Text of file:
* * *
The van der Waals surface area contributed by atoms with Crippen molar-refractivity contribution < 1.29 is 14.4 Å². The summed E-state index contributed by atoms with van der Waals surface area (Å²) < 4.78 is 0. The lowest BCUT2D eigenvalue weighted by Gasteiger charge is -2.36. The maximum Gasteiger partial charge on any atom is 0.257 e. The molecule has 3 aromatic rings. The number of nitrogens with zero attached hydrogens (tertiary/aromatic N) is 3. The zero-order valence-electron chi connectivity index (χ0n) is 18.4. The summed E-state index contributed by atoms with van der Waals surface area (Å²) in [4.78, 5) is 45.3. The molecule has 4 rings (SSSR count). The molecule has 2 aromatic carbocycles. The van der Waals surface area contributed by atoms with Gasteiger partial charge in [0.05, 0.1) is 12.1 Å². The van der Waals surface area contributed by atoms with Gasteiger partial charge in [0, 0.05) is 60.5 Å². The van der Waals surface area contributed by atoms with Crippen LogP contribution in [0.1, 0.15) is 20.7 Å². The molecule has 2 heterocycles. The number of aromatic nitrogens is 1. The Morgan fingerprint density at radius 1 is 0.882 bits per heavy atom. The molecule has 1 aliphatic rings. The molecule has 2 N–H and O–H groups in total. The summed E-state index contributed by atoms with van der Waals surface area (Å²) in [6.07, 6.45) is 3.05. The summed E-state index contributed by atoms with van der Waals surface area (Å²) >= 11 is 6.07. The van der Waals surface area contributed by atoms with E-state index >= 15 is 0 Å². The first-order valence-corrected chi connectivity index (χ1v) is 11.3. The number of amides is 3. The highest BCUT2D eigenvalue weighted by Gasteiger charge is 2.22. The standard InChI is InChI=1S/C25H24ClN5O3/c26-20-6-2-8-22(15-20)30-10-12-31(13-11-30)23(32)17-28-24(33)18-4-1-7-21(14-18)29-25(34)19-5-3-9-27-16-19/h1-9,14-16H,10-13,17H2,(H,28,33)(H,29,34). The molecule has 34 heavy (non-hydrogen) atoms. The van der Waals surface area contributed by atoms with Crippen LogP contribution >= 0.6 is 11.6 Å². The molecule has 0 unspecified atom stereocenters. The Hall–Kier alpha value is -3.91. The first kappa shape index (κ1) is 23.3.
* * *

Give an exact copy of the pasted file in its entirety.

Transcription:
The van der Waals surface area contributed by atoms with Crippen molar-refractivity contribution < 1.29 is 14.4 Å². The summed E-state index contributed by atoms with van der Waals surface area (Å²) < 4.78 is 0. The lowest BCUT2D eigenvalue weighted by Gasteiger charge is -2.36. The maximum Gasteiger partial charge on any atom is 0.257 e. The molecule has 3 aromatic rings. The number of nitrogens with zero attached hydrogens (tertiary/aromatic N) is 3. The zero-order valence-electron chi connectivity index (χ0n) is 18.4. The summed E-state index contributed by atoms with van der Waals surface area (Å²) in [4.78, 5) is 45.3. The molecule has 4 rings (SSSR count). The molecule has 2 aromatic carbocycles. The van der Waals surface area contributed by atoms with Gasteiger partial charge in [0.05, 0.1) is 12.1 Å². The van der Waals surface area contributed by atoms with Gasteiger partial charge in [0, 0.05) is 60.5 Å². The van der Waals surface area contributed by atoms with Crippen LogP contribution in [0.1, 0.15) is 20.7 Å². The molecule has 2 heterocycles. The number of aromatic nitrogens is 1. The Morgan fingerprint density at radius 1 is 0.882 bits per heavy atom. The molecule has 1 aliphatic rings. The molecule has 2 N–H and O–H groups in total. The summed E-state index contributed by atoms with van der Waals surface area (Å²) in [6.07, 6.45) is 3.05. The summed E-state index contributed by atoms with van der Waals surface area (Å²) >= 11 is 6.07. The van der Waals surface area contributed by atoms with E-state index >= 15 is 0 Å². The first-order valence-corrected chi connectivity index (χ1v) is 11.3. The number of amides is 3. The highest BCUT2D eigenvalue weighted by Gasteiger charge is 2.22. The standard InChI is InChI=1S/C25H24ClN5O3/c26-20-6-2-8-22(15-20)30-10-12-31(13-11-30)23(32)17-28-24(33)18-4-1-7-21(14-18)29-25(34)19-5-3-9-27-16-19/h1-9,14-16H,10-13,17H2,(H,28,33)(H,29,34). The molecule has 34 heavy (non-hydrogen) atoms. The van der Waals surface area contributed by atoms with Crippen LogP contribution >= 0.6 is 11.6 Å². The molecule has 0 unspecified atom stereocenters. The Hall–Kier alpha value is -3.91. The first kappa shape index (κ1) is 23.3.